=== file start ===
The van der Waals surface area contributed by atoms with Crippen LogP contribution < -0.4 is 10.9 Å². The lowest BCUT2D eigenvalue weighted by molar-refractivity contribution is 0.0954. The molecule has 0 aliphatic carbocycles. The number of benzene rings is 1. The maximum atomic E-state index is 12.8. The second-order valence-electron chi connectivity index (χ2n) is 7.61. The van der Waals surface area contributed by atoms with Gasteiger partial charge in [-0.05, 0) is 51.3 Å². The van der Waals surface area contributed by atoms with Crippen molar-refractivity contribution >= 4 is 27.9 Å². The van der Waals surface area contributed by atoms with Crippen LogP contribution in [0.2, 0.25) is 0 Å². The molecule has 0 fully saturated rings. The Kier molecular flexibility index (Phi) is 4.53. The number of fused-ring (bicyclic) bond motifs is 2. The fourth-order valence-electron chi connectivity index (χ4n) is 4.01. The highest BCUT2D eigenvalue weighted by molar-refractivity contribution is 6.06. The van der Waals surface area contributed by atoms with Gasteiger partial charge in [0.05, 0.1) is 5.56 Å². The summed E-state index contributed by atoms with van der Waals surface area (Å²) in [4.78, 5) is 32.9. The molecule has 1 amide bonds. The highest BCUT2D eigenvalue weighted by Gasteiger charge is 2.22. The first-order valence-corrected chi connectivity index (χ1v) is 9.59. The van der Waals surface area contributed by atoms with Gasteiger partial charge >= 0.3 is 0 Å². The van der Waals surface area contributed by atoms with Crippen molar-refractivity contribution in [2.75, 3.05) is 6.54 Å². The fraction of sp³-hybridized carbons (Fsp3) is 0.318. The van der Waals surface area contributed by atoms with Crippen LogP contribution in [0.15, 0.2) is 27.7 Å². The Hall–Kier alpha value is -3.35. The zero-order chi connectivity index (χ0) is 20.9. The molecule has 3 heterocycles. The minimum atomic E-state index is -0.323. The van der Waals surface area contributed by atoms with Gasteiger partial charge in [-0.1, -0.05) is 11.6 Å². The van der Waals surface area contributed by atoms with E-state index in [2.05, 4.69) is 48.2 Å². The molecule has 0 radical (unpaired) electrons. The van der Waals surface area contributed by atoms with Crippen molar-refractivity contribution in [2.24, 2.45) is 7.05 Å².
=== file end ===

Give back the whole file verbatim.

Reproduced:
The van der Waals surface area contributed by atoms with Crippen LogP contribution < -0.4 is 10.9 Å². The lowest BCUT2D eigenvalue weighted by molar-refractivity contribution is 0.0954. The molecule has 0 aliphatic carbocycles. The number of benzene rings is 1. The maximum atomic E-state index is 12.8. The second-order valence-electron chi connectivity index (χ2n) is 7.61. The van der Waals surface area contributed by atoms with Gasteiger partial charge in [-0.05, 0) is 51.3 Å². The van der Waals surface area contributed by atoms with Crippen molar-refractivity contribution >= 4 is 27.9 Å². The van der Waals surface area contributed by atoms with Crippen LogP contribution in [0.2, 0.25) is 0 Å². The molecule has 0 fully saturated rings. The Kier molecular flexibility index (Phi) is 4.53. The number of fused-ring (bicyclic) bond motifs is 2. The fourth-order valence-electron chi connectivity index (χ4n) is 4.01. The highest BCUT2D eigenvalue weighted by molar-refractivity contribution is 6.06. The van der Waals surface area contributed by atoms with Gasteiger partial charge in [0.05, 0.1) is 5.56 Å². The summed E-state index contributed by atoms with van der Waals surface area (Å²) in [4.78, 5) is 32.9. The molecule has 1 amide bonds. The highest BCUT2D eigenvalue weighted by Gasteiger charge is 2.22. The first-order valence-corrected chi connectivity index (χ1v) is 9.59. The van der Waals surface area contributed by atoms with Gasteiger partial charge >= 0.3 is 0 Å². The van der Waals surface area contributed by atoms with Crippen molar-refractivity contribution in [2.75, 3.05) is 6.54 Å². The fraction of sp³-hybridized carbons (Fsp3) is 0.318. The van der Waals surface area contributed by atoms with Crippen LogP contribution in [0.15, 0.2) is 27.7 Å². The Hall–Kier alpha value is -3.35. The zero-order chi connectivity index (χ0) is 20.9. The molecule has 3 heterocycles. The minimum atomic E-state index is -0.323. The van der Waals surface area contributed by atoms with Gasteiger partial charge in [-0.1, -0.05) is 11.6 Å². The van der Waals surface area contributed by atoms with E-state index in [2.05, 4.69) is 48.2 Å². The molecule has 0 radical (unpaired) electrons. The van der Waals surface area contributed by atoms with Crippen molar-refractivity contribution in [2.24, 2.45) is 7.05 Å².